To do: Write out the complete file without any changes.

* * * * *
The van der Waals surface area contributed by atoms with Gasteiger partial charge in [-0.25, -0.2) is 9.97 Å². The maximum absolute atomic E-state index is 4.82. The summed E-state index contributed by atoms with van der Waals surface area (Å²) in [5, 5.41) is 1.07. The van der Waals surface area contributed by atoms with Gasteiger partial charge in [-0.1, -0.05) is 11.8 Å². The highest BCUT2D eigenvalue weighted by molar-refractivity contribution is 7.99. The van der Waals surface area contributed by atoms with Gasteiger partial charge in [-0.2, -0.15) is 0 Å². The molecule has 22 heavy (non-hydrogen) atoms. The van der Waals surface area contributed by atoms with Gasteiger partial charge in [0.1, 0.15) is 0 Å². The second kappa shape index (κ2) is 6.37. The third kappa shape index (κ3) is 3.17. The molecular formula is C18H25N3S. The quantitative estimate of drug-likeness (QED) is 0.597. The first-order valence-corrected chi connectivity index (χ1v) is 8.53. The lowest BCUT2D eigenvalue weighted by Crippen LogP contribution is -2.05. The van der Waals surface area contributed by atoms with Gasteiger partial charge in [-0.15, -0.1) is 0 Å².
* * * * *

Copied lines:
The van der Waals surface area contributed by atoms with Gasteiger partial charge in [-0.25, -0.2) is 9.97 Å². The maximum absolute atomic E-state index is 4.82. The summed E-state index contributed by atoms with van der Waals surface area (Å²) in [5, 5.41) is 1.07. The van der Waals surface area contributed by atoms with Gasteiger partial charge in [-0.1, -0.05) is 11.8 Å². The highest BCUT2D eigenvalue weighted by molar-refractivity contribution is 7.99. The van der Waals surface area contributed by atoms with Gasteiger partial charge in [-0.2, -0.15) is 0 Å². The molecule has 22 heavy (non-hydrogen) atoms. The van der Waals surface area contributed by atoms with Gasteiger partial charge in [0.1, 0.15) is 0 Å². The second kappa shape index (κ2) is 6.37. The third kappa shape index (κ3) is 3.17. The molecular formula is C18H25N3S. The quantitative estimate of drug-likeness (QED) is 0.597. The first-order valence-corrected chi connectivity index (χ1v) is 8.53. The lowest BCUT2D eigenvalue weighted by Crippen LogP contribution is -2.05. The van der Waals surface area contributed by atoms with Gasteiger partial charge in [-0.15, -0.1) is 0 Å².